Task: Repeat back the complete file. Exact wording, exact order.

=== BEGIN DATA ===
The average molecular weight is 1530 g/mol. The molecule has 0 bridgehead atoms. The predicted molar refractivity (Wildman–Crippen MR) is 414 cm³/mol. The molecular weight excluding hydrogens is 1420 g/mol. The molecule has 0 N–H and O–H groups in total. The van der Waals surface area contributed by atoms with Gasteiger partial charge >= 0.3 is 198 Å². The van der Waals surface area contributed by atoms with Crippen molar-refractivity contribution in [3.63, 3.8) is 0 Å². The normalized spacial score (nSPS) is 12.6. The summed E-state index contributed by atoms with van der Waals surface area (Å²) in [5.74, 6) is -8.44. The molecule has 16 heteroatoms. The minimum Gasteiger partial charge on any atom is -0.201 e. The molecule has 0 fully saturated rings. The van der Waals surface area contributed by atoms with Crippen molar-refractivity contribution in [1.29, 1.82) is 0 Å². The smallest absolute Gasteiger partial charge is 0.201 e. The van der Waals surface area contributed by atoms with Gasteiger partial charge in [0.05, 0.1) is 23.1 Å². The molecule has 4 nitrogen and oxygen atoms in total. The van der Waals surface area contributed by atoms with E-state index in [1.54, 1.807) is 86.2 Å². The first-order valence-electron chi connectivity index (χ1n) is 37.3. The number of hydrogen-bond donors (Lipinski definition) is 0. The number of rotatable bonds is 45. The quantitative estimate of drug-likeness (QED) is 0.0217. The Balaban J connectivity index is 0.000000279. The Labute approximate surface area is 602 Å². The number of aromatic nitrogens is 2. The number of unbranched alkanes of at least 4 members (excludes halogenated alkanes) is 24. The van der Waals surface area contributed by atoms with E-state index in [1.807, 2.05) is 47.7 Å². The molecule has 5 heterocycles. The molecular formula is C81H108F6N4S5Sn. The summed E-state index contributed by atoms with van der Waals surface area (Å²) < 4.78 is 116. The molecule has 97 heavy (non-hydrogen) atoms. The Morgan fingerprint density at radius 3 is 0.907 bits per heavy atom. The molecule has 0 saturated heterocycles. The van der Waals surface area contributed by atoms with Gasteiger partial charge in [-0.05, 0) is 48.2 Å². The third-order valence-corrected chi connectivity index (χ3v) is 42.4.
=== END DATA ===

The average molecular weight is 1530 g/mol. The molecule has 0 bridgehead atoms. The predicted molar refractivity (Wildman–Crippen MR) is 414 cm³/mol. The molecular weight excluding hydrogens is 1420 g/mol. The molecule has 0 N–H and O–H groups in total. The van der Waals surface area contributed by atoms with Gasteiger partial charge >= 0.3 is 198 Å². The van der Waals surface area contributed by atoms with Crippen molar-refractivity contribution in [3.63, 3.8) is 0 Å². The normalized spacial score (nSPS) is 12.6. The summed E-state index contributed by atoms with van der Waals surface area (Å²) in [5.74, 6) is -8.44. The molecule has 16 heteroatoms. The minimum Gasteiger partial charge on any atom is -0.201 e. The molecule has 0 fully saturated rings. The van der Waals surface area contributed by atoms with Crippen molar-refractivity contribution in [1.29, 1.82) is 0 Å². The smallest absolute Gasteiger partial charge is 0.201 e. The van der Waals surface area contributed by atoms with Gasteiger partial charge in [0.05, 0.1) is 23.1 Å². The molecule has 4 nitrogen and oxygen atoms in total. The van der Waals surface area contributed by atoms with E-state index in [1.54, 1.807) is 86.2 Å². The first-order valence-electron chi connectivity index (χ1n) is 37.3. The number of hydrogen-bond donors (Lipinski definition) is 0. The number of rotatable bonds is 45. The quantitative estimate of drug-likeness (QED) is 0.0217. The Balaban J connectivity index is 0.000000279. The Labute approximate surface area is 602 Å². The number of aromatic nitrogens is 2. The number of unbranched alkanes of at least 4 members (excludes halogenated alkanes) is 24. The van der Waals surface area contributed by atoms with E-state index in [1.807, 2.05) is 47.7 Å². The molecule has 5 heterocycles. The molecular formula is C81H108F6N4S5Sn. The summed E-state index contributed by atoms with van der Waals surface area (Å²) < 4.78 is 116. The molecule has 97 heavy (non-hydrogen) atoms. The Morgan fingerprint density at radius 3 is 0.907 bits per heavy atom. The molecule has 0 saturated heterocycles. The van der Waals surface area contributed by atoms with Gasteiger partial charge in [-0.05, 0) is 48.2 Å². The third-order valence-corrected chi connectivity index (χ3v) is 42.4.